Historically, Chicago’s suburban collar counties have been the migration powerhouse of the state, hoovering up people from across the country and the world, while relatively few of those suburbanites ended up leaving. Cook County, meanwhile, saw huge net out-migration, as city dwellers moved to the suburbs. And the rest of the state hovered right around the break-even point.
The 2008 recession totally scrambled that old dynamic:
- The suburban counties, which since the 1990s had been gaining 10 or more new migrants for every 1,000 residents, suddenly fell into the red, losing more movers than they gained by 2010.
- Cook County, meanwhile, which just before the recession had seen a net loss of 13 migrants per 1,000 residents, improved dramatically. While it never hit positive territory, by 2011, it was actually seeing less net outmigration than the collar counties — a complete reversal of the usual pattern.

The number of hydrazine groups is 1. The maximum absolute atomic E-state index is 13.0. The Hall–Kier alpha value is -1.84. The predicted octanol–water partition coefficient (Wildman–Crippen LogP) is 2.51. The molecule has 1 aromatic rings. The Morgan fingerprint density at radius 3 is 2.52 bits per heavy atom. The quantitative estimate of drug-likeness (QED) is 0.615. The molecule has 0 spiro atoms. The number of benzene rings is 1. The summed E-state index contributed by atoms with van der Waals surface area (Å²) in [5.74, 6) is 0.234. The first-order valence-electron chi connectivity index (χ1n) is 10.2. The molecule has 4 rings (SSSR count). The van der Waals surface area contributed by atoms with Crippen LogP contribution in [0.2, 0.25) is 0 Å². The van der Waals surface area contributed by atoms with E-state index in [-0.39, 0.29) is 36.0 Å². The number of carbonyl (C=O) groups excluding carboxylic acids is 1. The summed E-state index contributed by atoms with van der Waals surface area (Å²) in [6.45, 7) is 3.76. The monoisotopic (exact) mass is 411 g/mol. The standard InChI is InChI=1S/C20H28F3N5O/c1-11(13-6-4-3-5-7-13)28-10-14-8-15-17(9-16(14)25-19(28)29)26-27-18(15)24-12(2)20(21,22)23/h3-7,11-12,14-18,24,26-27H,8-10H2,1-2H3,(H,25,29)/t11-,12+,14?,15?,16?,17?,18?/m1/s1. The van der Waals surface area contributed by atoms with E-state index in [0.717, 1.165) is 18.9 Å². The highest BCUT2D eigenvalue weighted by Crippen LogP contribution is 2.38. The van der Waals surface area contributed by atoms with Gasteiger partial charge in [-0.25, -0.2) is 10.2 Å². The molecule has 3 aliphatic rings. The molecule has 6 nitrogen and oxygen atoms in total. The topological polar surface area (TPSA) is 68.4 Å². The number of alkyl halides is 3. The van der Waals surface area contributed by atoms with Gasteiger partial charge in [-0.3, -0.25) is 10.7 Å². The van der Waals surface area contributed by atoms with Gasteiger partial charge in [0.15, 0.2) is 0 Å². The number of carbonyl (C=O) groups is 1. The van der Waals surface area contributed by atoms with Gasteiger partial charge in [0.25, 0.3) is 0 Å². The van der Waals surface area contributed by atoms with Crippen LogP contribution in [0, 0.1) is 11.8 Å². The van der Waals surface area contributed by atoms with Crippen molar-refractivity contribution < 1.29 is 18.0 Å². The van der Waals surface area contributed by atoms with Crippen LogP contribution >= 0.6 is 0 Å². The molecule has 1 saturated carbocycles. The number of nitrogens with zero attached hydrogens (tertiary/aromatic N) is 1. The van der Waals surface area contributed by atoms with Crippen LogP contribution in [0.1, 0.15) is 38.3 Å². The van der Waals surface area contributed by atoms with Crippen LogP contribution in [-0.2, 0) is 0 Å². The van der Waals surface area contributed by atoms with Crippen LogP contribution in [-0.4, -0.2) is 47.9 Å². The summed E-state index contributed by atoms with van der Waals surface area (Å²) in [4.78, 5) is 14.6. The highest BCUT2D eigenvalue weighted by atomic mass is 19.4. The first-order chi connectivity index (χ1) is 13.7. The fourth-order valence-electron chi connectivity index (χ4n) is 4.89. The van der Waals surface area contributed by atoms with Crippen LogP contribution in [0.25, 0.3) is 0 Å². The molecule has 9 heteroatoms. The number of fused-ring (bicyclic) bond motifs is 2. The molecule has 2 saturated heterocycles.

- The rest of Illinois, meanwhile, remained roughly the same as it had been through the worst of the recession.
There’s also a bunch of other stuff, so you should go read about it. (If you haven’t been paying attention, Illinois media and maybe some other people have periodic freakouts about the fact that more people are leaving Illinois than coming here, which then gets used as a political cudgel by pretty much everyone, and it’s a boring and frustrating conversation, but it turns out that what’s actually going on is pretty interesting.)